Let me digress here to make it very clear what it is I am not saying. I am not saying that we shouldn’t have liturgies and rhythms to our corporate gatherings. What I am saying is that these rhythms are not so much for God’s sake, but for ours. Rhythms and liturgies can help us move into a frame of mind from which we can more deeply give of ourselves to the Father, and in which we can more deeply receive his love and his graces. I think God enjoys our liturgies very much, but he enjoys them as a Father enjoys playing games with his children. Games are a means to enjoying one another in a spirit of loving playfulness and tenderness. These liturgies, these games, are not ways of winning his approval or of wooing him into our presence. They are to woo us into his presence.
And that’s what’s so important to remember when we mess up the game. We haven’t lost him. His Spirit doesn’t up and leave when the band plays badly or the priest preaches blandly. The Spirit is there, inviting us to remember our childlikeness, to remember God’s Fathering presence with us. It’s okay to make these mistakes into moments of joy.
Let me tell you about the particular church service which inspired this article.
The band was playing well, but there was a problem at the sound board. Nobody could hear the singers. The lyrics to the songs appeared on the screen a little too late and a little out of order, and the order of service was peppered with small, awkward moments of forgotten details. When someone came to the front to share a deeply moving story, many people couldn’t hear it because he couldn’t get it into his head to hold the microphone up to his mouth. The guest speaker was struggled to find the words he wanted, lost his notes, and gave a scattered sermon that went a bit long.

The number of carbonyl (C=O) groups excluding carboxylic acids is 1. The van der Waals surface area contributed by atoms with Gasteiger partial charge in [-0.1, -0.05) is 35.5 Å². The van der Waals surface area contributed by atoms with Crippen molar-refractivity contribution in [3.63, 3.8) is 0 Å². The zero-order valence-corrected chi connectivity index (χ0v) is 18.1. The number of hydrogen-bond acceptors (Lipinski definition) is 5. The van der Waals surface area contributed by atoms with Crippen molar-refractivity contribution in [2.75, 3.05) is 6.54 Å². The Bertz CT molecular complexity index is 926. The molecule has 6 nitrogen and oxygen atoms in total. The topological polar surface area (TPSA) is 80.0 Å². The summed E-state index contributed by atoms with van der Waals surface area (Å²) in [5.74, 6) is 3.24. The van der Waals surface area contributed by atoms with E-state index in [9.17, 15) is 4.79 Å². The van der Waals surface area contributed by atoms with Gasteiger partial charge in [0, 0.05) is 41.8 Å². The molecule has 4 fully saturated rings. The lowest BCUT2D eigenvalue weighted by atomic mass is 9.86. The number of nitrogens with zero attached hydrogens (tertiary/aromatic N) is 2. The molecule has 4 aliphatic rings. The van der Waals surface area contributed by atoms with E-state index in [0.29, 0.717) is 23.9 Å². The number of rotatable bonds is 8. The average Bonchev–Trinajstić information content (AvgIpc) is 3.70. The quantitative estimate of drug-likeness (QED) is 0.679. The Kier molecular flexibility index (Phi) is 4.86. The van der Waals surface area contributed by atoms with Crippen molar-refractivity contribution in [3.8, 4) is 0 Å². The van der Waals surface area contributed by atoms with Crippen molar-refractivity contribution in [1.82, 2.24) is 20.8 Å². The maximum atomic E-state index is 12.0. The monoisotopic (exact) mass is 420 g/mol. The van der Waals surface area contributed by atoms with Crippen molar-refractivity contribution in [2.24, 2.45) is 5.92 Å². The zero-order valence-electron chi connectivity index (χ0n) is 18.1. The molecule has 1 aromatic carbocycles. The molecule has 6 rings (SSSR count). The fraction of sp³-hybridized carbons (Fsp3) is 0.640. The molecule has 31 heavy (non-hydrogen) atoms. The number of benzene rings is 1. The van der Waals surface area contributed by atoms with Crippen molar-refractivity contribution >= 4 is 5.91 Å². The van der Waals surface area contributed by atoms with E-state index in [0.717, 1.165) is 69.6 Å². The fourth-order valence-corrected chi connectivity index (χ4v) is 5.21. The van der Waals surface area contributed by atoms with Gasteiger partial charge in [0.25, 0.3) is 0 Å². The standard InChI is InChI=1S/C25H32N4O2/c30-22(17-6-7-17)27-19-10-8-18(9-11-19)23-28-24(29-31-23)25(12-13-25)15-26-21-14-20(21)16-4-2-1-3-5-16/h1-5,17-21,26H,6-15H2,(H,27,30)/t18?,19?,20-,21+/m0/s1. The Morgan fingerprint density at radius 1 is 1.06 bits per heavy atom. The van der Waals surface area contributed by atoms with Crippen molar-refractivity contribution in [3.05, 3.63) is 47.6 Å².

A visiting friend sat next to me. “Well,” I told him after the service, “it’s not usually like that. We’re usually a little more organized.”
His response surprised me.
“I liked it,” he said. “It made it all feel like… family.”
I smiled, and felt an inkling of pride (the good kind, I think) to be part of a church whose heart could shine through in such moments of failure. I also inwardly repented of feeling any embarrassment at our lack of professionalism, of believing in the slightest that God’s presence depended on our performance. In our church’s most awkward hour, the Father was there, enjoying the family he had made, and my friend sensed that.
Should we strive for excellence in our corporate times of prayer and worship? Of course we should, because the Father loves it when we give him our very best, and we should be making mistakes because we’re trying our hardest. Just remember that he loves the beautiful things we give because he loves us. Not the other way around!
Perhaps it would be good for me to remember this principle not just in times of corporate worship, but throughout my life. God’s presence in my life does not depend on my lack of mistakes. Instead, I am invited to be present in his life. Whatever mistakes I make, even mistakes made by others that disrupt and frustrate me, are nothing more than invitations to grace.
When I see them that way, I realize I’m receiving about a thousand invitations a day.
By Aaron Alford